July 13, 2017
Senate Banking Committee: The Semiannual Monetary Policy Report to the Congress
Key Topics & Takeaways
- Housing Finance: Chairman Crapo asked Yellen if she agreed with the principles for housing finance reform that Federal Reserve Governor Jay Powell outlined in remarks he gave on July 6. Yellen said she agreed with those principles, which were: 1) reduce the possibility of future bailouts; 2) make any government guarantee explicit and transparent; 3) increase competition in securitization; 4) use existing regulatory and market infrastructure; and 5) Congress should build on areas of bipartisan support. Yellen agreed with Crapo that Congress needs to act to end the receiverships of Fannie Mae and Freddie Mac.
- Orderly Liquidation Authority: Sen. Van Hollen asked Yellen about the importance of preserving the Orderly Liquidation Authority (OLA). Yellen said that it is “essential” that an orderly liquidation mechanism exist, saying that the inability of regulators to quickly resolve non-depository institutions during the financial crisis increased the severity of the crisis. Yellen did concede that bankruptcy should be the preferred route for resolution, but argued that OLA is an important safeguard due to the inability of regulators to predict the circumstances around the collapse of a major financial institution. Yellen also stressed the importance of living wills as a supplement to any resolution process.
- Volcker Rule: Crapo noted that Fed Governor Powell recently said the Fed was reviewing the Volcker Rule, and asked Yellen to elaborate on the Fed’s review of the rule. Yellen said that any review of the Volcker Rule should be a multi-agency effort and that steps should be taken to reduce the rule’s complexity. Crapo asked Yellen if she supported having a lead regulator appointed to deal with this issue, and Yellen said that Congress should consider the question.
- The Honorable Janet L. Yellen, Chair, Board of Governors of the Federal Reserve System
Chairman Mike Crapo (R-Idaho) began his opening remarks by stating that economic growth is the top priority for the Senate Banking Committee and for Congress. He explained that the committee has received thousands of letters from many different communities in the United States regarding the economy. He then listed some issues that he believes need to be addressed, such as the systemically important financial institution (SIFI) threshold, the Volcker Rule, and the rules on capital for small banks. Crapo then stressed the difficulty of his constituents in accessing business loans and stated that it hinders job creation and economic growth. Next, Crapo expressed the need for changing the $50 billion SIFI threshold, and then continued to list the many qualified people in agreement with him, including acting chairman of the Office of the Comptroller of the Currency (OCC) Keith Noreika. Additionally, he mentioned the problems with the current housing finance system and how it fails to serve in the best interest of “consumers, tax payers, lenders, and the broader economy.” Lastly, Crapo raised concern for the continuously growing interest rates produced by the Federal Reserve.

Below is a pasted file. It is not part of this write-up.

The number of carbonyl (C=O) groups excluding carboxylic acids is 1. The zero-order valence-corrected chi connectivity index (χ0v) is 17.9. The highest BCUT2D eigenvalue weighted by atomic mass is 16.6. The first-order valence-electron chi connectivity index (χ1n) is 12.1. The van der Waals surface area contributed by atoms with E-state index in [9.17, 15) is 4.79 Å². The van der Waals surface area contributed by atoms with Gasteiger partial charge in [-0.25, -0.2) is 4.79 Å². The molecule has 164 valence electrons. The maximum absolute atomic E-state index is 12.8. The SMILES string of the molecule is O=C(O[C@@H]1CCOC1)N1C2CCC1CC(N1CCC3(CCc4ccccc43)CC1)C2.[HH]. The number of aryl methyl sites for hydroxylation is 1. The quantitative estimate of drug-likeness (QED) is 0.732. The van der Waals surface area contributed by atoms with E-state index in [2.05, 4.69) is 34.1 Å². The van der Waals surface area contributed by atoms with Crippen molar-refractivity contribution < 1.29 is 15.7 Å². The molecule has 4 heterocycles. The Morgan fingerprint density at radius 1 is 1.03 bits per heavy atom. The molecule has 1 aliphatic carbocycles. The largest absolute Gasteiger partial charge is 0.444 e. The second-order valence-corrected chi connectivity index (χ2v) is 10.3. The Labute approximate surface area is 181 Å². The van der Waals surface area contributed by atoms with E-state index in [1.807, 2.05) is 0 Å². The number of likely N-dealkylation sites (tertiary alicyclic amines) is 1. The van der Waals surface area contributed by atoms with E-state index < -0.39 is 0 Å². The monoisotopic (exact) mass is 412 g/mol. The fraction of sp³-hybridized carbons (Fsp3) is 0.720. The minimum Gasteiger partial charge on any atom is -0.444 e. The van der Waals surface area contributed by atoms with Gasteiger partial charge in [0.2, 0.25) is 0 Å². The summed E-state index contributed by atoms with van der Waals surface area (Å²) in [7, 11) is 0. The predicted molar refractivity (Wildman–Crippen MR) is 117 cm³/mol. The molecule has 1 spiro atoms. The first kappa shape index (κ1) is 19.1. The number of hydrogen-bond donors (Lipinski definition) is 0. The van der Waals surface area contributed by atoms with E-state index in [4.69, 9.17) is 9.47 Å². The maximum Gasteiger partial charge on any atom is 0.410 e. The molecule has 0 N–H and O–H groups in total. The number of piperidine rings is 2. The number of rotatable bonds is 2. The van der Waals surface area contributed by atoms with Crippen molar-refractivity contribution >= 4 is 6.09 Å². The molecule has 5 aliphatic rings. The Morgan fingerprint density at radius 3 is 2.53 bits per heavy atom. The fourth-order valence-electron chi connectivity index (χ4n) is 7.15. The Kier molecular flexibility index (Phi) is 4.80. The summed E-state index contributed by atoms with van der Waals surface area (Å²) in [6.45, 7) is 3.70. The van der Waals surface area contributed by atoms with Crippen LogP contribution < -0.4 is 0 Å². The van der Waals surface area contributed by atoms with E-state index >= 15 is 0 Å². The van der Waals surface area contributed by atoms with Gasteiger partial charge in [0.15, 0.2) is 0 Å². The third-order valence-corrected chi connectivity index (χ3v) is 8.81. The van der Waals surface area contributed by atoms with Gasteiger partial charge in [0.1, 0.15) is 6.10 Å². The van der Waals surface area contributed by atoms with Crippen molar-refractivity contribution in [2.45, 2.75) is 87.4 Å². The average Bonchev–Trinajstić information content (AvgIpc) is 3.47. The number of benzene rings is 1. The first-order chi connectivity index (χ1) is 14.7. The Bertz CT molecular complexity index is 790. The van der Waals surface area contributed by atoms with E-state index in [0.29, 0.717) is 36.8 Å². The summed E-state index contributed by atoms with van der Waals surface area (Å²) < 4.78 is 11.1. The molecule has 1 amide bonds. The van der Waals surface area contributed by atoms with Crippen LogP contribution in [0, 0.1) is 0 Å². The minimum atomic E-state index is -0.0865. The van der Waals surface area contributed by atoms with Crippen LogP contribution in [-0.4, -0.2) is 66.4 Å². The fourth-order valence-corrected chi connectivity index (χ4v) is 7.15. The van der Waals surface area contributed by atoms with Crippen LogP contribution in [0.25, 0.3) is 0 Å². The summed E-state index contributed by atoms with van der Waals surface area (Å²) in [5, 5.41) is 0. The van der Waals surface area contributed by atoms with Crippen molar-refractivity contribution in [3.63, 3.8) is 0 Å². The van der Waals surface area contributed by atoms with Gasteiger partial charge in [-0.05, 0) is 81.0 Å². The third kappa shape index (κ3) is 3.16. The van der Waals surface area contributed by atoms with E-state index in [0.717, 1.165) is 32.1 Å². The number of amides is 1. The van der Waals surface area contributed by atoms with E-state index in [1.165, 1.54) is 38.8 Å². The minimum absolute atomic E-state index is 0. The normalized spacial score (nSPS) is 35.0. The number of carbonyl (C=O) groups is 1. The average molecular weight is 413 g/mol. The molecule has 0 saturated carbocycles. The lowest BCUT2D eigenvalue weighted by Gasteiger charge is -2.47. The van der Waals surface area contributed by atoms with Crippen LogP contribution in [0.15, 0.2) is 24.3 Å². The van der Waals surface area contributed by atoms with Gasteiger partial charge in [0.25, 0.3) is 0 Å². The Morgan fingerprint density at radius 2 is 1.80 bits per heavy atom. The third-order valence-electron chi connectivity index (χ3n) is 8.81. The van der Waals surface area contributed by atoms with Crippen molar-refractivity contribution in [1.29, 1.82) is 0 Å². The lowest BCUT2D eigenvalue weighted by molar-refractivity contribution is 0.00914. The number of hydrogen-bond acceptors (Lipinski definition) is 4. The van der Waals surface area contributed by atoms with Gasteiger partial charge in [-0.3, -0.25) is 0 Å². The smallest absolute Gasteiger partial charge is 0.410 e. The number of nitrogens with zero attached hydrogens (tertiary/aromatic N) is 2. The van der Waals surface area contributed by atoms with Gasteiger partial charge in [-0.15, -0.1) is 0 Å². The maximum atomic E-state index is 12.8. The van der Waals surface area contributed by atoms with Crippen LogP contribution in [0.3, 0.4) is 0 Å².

Ranking Member Sherrod Brown (D-Ohio) began by mentioning the Federal Reserve’s plans to sell the last of its securities purchased during the financial crisis. Consequently, he stressed the fact that banks made “record profits” this year, and passed the most recent stress tests. However, he explained that the rules and regulations put in place after the crisis should not be forgotten just because of the recent Wall Street success. He brought attention to the middle- and lower-class families that still feel the effects of the financial crisis today, and how they should not be ignored. Additionally, he raised concern for the direction the Trump administration is going regarding the recent pro-Wall Street nominations. Lastly, Brown expressed the importance of achieving long-term economic growth that “lifts up all Americans.”